Experimental warming across a tropical forest canopy height gradient reveals minimal photosynthetic and respiratory acclimation

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College of Forest Resources and Environmental Science


Tropical forest canopies cycle vast amounts of carbon, yet we still have a limited understanding of how these critical ecosystems will respond to climate warming. We implemented in situ leaf-level + 3°C experimental warming from the understory to the upper canopy of two Puerto Rican tropical tree species, Guarea guidonia and Ocotea sintenisii. After approximately 1 month of continuous warming, we assessed adjustments in photosynthesis, chlorophyll fluorescence, stomatal conductance, leaf traits and foliar respiration. Warming did not alter net photosynthetic temperature response for either species; however, the optimum temperature of Ocotea understory leaf photosynthetic electron transport shifted upward. There was no Ocotea respiratory treatment effect, while Guarea respiratory temperature sensitivity (Q10) was down-regulated in heated leaves. The optimum temperatures for photosynthesis (Topt) decreased 3–5°C from understory to the highest canopy position, perhaps due to upper canopy stomatal conductance limitations. Guarea upper canopy Topt was similar to the mean daytime temperatures, while Ocotea canopy leaves often operated above Topt. With minimal acclimation to warmer temperatures in the upper canopy, further warming could put these forests at risk of reduced CO2 uptake, which could weaken the overall carbon sink strength of this tropical forest.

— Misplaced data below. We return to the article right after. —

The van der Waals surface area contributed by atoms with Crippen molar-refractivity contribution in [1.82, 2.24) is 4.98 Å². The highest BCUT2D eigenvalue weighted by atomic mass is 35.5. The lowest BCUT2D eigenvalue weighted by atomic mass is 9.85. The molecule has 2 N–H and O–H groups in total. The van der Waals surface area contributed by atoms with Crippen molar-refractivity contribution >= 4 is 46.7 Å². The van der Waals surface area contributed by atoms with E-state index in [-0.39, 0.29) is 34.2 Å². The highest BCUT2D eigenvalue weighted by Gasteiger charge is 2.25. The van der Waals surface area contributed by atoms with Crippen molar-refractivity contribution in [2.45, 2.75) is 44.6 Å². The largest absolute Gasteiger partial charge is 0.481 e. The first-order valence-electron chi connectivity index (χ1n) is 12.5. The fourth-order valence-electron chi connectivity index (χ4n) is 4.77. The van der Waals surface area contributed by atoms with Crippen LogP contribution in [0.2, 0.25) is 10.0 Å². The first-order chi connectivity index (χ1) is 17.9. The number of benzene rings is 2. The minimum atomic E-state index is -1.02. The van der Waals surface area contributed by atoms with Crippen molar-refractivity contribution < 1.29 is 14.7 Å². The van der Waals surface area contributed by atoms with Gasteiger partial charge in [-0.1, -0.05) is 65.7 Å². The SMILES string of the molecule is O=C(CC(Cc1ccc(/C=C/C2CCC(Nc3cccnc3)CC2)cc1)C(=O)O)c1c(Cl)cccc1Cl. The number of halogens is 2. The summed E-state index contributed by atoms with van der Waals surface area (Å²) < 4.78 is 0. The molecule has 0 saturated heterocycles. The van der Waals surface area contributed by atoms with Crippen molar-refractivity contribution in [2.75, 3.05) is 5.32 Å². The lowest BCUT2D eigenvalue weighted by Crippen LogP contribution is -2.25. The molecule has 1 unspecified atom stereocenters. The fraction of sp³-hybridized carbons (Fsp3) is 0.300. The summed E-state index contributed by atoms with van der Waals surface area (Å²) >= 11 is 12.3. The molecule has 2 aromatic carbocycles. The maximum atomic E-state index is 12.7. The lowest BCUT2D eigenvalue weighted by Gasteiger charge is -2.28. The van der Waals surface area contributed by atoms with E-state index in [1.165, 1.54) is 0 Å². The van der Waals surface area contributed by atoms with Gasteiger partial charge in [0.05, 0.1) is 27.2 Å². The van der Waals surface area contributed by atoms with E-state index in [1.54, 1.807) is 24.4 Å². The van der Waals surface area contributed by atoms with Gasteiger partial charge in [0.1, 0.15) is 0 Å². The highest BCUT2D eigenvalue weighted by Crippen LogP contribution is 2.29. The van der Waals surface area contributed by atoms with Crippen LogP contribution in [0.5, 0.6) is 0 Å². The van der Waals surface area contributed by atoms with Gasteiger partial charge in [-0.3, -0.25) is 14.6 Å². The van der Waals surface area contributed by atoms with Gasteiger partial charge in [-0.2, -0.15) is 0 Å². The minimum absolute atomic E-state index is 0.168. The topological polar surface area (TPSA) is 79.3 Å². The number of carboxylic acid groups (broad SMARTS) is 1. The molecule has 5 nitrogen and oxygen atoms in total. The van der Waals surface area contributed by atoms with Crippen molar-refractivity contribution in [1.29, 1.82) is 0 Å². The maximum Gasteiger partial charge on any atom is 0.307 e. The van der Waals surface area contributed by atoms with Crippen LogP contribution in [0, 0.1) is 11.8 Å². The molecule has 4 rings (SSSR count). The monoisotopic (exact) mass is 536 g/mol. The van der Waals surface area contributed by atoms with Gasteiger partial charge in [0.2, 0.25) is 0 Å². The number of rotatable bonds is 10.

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Plant Cell and Environment